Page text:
Misleading Xtra Advertising

I got home yesterday to an interesting press of Telecom/Xtra advertising suggesting I might like to get Xtra Broadband, and that I could get it at $10 less*.

First strange point: I already have their broadband service, so why would they send directed mail promoting other services.

The Save $10 every month that is looks so attractive, is just a rewording of their normal stance. They used to say Starting from $29.95 * (* You will pay $10 extra if you do not have you toll service with Telecom), and now that are saying Save $10* prices starting $29.95 (*$10 saving is based on the standard price for customers who don’t have toll calls).

Hmmm, they are trying to making there tolls punishment seem like a savings.

My other problem is what you get for the $29.95, ~2Mbps/128Kbps 256MB, and dynamic IP address.

To get another 768MB (1GB plan) costs $10 extra.

To get a static IP costs $20 extra.

Telstra on the other hand for $29.95 you get, 2Mbps/2Mbps, 1GB, static IP address.

I miss my Telstra connection. I like their data over use policy, where you pay in $3 chunks, compared to Orcon’s $10 chunks. $10 makes me feel like I’d have to monitor my usage really closely. I understand the Orcon style is just a progressive package selection, but it feels like large dollar increments. I just like the small chunk idea from Telstra. I must sound petty complaining over $10, but all those just $10 type things add up.

The second part of Telstra’s pricing policy that I like is when you upgrade plans inside one month, you get all data capacity of the next block, but only pay for the number of days (left in the period) of that service month. The flip side is you have to keep the same plan for a billing period.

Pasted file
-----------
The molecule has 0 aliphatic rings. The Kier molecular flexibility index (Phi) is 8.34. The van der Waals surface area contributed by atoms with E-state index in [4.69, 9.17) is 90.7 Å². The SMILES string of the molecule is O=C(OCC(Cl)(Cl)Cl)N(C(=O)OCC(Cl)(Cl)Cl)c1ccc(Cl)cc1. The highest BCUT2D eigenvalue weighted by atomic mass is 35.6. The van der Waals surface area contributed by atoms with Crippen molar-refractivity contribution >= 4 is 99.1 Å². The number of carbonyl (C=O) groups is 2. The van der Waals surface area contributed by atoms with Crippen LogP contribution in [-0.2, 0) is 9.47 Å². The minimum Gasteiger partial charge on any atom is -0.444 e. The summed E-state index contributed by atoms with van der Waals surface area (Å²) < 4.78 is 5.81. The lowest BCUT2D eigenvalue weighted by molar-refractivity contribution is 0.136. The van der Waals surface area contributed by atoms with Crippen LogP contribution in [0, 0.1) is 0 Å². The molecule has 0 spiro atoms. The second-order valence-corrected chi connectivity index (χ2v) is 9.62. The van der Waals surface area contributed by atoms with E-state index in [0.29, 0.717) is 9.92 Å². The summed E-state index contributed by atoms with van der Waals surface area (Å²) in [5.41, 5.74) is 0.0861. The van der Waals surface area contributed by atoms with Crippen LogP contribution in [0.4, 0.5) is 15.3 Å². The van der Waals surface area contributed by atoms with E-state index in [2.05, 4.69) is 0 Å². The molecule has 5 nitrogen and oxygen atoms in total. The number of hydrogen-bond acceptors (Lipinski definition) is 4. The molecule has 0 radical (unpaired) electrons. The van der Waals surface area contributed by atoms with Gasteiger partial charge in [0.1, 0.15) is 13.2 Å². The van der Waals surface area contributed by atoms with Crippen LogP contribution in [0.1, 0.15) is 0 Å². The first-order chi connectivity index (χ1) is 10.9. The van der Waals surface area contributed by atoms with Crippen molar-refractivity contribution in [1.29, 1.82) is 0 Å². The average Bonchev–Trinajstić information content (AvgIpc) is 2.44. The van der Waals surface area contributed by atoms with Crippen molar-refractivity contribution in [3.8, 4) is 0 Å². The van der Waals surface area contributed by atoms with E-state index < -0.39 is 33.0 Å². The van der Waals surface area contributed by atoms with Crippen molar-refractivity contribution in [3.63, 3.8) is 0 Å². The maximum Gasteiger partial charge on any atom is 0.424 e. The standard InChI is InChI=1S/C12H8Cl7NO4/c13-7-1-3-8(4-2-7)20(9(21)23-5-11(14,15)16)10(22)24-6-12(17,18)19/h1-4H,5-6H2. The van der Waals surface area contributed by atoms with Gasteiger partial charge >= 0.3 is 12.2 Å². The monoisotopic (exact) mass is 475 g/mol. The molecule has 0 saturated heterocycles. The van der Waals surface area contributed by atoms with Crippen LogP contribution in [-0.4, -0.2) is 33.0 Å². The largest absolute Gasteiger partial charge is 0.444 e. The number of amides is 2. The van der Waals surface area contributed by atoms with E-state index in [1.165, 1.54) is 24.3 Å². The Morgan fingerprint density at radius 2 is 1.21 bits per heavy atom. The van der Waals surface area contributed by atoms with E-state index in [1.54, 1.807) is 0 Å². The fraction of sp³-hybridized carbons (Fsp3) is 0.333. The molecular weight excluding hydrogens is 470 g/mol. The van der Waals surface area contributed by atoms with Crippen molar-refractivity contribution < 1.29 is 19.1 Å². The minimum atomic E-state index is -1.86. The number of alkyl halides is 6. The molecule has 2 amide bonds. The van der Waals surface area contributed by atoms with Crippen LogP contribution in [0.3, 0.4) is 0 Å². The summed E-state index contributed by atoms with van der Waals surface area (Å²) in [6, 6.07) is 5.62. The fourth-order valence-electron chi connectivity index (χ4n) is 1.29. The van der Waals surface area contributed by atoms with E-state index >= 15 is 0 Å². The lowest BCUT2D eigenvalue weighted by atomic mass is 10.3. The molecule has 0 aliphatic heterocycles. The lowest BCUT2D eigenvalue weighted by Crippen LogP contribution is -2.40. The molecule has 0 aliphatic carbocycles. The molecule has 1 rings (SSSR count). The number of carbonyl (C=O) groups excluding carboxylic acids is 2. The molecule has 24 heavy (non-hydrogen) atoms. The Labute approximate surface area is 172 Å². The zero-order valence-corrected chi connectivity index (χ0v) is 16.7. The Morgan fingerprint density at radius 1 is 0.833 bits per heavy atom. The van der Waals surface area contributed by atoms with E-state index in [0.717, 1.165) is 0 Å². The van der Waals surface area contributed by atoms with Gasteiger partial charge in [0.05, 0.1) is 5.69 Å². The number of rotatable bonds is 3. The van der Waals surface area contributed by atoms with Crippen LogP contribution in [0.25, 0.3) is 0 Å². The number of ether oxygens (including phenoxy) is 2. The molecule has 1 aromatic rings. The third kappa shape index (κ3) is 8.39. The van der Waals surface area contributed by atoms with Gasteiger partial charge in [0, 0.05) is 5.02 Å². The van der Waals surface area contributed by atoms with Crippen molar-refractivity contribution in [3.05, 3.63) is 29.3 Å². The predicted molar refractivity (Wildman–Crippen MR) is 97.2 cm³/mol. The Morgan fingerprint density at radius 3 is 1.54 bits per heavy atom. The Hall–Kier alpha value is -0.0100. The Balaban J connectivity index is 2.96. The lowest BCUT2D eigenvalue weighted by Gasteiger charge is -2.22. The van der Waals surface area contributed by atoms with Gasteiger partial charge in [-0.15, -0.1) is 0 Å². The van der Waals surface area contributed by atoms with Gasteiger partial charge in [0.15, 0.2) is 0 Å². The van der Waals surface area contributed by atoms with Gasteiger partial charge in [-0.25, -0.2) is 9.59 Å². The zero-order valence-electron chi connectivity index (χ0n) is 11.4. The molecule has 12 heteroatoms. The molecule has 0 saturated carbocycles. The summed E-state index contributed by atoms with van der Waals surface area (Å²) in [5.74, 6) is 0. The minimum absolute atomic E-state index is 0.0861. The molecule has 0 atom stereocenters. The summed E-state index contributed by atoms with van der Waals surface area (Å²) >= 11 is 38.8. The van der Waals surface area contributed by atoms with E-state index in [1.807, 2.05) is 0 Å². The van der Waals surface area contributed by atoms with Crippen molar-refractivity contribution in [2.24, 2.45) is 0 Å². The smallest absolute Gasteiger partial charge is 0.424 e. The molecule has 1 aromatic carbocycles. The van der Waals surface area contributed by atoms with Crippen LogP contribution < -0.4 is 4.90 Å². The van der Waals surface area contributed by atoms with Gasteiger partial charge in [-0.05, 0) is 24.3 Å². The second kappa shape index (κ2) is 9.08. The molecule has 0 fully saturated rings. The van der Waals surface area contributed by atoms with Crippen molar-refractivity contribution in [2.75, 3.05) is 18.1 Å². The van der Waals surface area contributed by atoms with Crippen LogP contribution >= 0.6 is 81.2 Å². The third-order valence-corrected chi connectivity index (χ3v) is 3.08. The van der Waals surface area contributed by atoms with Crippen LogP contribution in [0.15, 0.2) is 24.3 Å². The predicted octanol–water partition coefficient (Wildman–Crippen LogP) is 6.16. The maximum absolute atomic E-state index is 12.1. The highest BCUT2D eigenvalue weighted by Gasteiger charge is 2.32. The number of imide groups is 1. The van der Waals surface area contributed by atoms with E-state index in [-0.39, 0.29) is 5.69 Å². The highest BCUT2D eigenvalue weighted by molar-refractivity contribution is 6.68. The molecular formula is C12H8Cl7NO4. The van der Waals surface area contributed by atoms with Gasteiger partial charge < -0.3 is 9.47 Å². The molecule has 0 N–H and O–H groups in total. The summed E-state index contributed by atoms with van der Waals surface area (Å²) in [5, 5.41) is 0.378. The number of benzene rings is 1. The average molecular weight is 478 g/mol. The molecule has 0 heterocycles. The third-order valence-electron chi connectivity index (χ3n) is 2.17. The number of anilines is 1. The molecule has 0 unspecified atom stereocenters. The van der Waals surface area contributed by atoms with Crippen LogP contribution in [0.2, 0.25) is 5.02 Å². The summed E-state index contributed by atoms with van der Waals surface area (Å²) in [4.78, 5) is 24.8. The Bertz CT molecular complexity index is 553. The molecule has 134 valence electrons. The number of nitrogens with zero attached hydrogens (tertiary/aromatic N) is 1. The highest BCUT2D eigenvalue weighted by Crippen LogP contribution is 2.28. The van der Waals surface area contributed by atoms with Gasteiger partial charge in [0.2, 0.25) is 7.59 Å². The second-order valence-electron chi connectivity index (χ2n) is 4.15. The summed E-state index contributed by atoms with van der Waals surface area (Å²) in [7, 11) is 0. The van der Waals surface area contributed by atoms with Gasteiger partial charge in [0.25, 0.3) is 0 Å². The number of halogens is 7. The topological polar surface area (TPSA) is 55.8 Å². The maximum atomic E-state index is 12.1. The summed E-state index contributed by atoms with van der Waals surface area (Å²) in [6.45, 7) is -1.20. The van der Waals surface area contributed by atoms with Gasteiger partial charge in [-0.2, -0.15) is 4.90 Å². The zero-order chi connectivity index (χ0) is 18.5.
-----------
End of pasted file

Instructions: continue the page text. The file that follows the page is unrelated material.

My bigger mental problem is really because every Telstra broadband user pays per byte, it feel like Telstra has more incentive to to keep the network capacity expanding as users are added. Because the larger the pipe, the more data I could get, thus the more they can charge. Whereas with the Telecom ASDL and the all you can eat plans or data rate capping plans, there will always be some level of “free” data traffic, that is reducing capacity, without directly paying for it. Even if it’s traffic shaped, or low rate < 64Kbps, it reduces the incentive to expand to maintain free capacity. Or expensive traffic shaping equipment needs to be purchased, to manage users.

All in all I don’t understand how Telecom are getting away with charging more, when the installation cost is lower. Telstra have to send a technician to wire up your house, and give you a “free rented” cable modem, verse just posting you a modem. Which they say costs $100, when you can get it for $70 from computer shops.

Just noticed that $50 on Telecom gets you “Unlimited data” or 2GB whereas on Telstra you get 10GB.